The results of a two-way (gender and weight status) ANOVA indicated that there was a significant difference in biological maturity across weight categories (F(2,401)=38, p<0.001; η2=0.16), gender (F(1,401)=422, p<0.001; η2=0.51) and a significant interaction term (F(2,401)=5.5, p=0.005; η2=0.03). The data show a trend for girls to be more biologically mature than boys at this age, for biological maturity to be more advanced in higher weight categories and for the difference in biological maturity between weight categories to be more pronounced in girls (figure 1).
For the sample as a whole, the mean difference between chronological age and biological age (ie, age for the given percentage of expected adult height achieved) was 0.18 years (SD=0.6), ranging from a delay of 1.67 years, to being advanced by 5.5 years. This latter value refers to a girl with a height of 166cm, who had reached 99.9% of her predicted adult height; her weight status did not change when adjusting for developmental stage (she was classified as obese using both systems).
When BMI centile was adjusted for maturation, there was a small decrease in the proportion of children classified as overweight (from 12.5% to 10.6%) and obese (from 12.5% to 11.8%). This related to a small but significant decrease in the mean estimated BMI centile within the sample; standard versus adjusted calculation mean BMI=58.2 (SD=30.1) versus 57.4 (SD=28.8) (t(406)=3.09, p=0.002; d=0.02). Overall, 5 (11%) overweight or obese boys and 13 (22%) of overweight or obese girls were reclassified into a lower weight category (χ2=583, p<0.001, table 1). Only one boy and three girls were reclassified into a higher weight category.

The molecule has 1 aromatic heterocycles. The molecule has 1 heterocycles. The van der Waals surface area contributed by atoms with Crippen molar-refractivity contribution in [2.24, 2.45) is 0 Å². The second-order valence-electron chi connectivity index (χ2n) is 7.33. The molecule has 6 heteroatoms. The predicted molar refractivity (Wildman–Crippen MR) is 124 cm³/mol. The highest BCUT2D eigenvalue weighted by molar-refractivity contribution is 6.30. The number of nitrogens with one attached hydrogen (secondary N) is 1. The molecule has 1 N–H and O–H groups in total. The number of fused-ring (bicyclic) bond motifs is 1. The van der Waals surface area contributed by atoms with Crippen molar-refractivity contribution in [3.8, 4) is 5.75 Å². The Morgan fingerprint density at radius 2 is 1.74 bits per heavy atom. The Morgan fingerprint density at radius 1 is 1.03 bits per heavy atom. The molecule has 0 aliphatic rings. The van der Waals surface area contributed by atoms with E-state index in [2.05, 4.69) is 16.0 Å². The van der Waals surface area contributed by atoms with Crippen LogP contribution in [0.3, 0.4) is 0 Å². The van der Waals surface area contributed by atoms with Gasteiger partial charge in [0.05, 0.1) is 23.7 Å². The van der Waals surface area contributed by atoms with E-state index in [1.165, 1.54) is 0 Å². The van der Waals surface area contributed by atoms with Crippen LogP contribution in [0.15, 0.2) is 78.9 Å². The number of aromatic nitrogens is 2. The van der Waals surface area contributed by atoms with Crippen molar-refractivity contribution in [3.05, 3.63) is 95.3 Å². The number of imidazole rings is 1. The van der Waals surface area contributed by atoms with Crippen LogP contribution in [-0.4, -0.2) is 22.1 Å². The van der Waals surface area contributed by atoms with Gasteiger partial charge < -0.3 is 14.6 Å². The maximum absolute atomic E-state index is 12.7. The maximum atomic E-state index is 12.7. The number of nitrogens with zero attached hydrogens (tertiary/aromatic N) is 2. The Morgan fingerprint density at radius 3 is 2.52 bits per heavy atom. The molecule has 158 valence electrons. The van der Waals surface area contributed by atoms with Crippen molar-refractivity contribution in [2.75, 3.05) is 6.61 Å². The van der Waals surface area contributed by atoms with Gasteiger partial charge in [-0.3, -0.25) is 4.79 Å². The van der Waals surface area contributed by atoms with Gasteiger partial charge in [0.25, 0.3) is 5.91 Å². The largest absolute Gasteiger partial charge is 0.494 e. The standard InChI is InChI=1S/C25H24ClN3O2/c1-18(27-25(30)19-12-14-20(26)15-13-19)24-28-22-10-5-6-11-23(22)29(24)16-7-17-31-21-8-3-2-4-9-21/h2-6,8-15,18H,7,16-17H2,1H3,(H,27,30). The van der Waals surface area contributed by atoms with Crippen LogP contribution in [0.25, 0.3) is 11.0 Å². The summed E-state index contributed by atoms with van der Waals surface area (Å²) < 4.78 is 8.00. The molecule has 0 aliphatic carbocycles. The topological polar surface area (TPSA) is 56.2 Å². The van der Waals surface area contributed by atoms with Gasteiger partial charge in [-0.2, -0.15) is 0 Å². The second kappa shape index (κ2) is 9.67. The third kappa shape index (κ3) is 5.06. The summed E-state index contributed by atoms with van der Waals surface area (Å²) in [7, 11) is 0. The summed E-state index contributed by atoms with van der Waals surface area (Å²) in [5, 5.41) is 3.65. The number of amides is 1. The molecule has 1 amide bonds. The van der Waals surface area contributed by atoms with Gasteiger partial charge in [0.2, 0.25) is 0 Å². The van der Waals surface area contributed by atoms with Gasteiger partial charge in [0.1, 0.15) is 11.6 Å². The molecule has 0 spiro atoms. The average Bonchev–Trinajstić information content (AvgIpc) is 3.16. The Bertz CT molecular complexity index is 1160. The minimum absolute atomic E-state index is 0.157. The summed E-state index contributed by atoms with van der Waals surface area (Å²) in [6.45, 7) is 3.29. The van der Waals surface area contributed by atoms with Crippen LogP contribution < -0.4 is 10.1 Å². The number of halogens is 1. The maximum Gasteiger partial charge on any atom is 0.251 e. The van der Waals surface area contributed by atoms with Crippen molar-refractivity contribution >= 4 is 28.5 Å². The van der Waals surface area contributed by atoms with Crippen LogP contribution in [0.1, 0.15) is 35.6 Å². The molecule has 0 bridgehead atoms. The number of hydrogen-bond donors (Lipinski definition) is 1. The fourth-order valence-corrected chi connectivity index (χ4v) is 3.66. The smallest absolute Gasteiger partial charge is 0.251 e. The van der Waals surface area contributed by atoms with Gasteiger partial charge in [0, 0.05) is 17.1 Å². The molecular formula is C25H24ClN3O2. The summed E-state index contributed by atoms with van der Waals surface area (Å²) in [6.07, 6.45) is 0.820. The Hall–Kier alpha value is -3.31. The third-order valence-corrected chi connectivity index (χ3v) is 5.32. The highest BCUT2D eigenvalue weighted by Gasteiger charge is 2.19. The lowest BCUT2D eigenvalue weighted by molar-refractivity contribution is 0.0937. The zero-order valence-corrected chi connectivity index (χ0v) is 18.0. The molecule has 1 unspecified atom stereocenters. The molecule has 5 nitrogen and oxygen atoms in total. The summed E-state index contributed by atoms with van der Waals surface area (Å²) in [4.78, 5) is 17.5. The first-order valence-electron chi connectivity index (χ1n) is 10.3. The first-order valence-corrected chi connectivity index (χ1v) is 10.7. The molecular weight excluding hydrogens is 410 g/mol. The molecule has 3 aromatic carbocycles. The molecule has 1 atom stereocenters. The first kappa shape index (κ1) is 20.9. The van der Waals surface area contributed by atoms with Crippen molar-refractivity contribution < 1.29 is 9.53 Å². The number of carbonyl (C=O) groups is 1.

Of the 111 children judged to be early maturers, 59% were classified as a healthy weight using standard chronological age growth reference charts (19% overweight and 23% obese), compared with 67% following adjustment for maturity (13% overweight and 21% obese). Overweight early maturers (ie, those we consider most important to ‘get right’ on the basis of requiring intervention or not) were 4.9 times more likely to be reclassified as a normal weight following maturity adjustment than their overweight on-time peers (43% vs 13%; OR=4.9; 95%CI 1.25 to 19). There was no apparent difference for obese children reclassified as overweight (8% vs 12%; OR=0.67, 95%CI 0.10 to 4.4).
A comparison of the weight status categorisation of a sample of 9–11year-old UK children according to standard chronological age versus biological age growth charts resulted in the downward classification of 18% of overweight and obese children, representing 22% of overweight girls and 11% of overweight boys. Only four children (1%) were reclassified into a higher weight category. This effect was more pronounced in girls, for whom almost one in three girls who were reported to be overweight would not have been classified as such using a maturity-adjusted approach. Given the limited age range of the sample, and that boys mature on average 2years later than girls, the effect may reach a similar extent for boys but at a later age.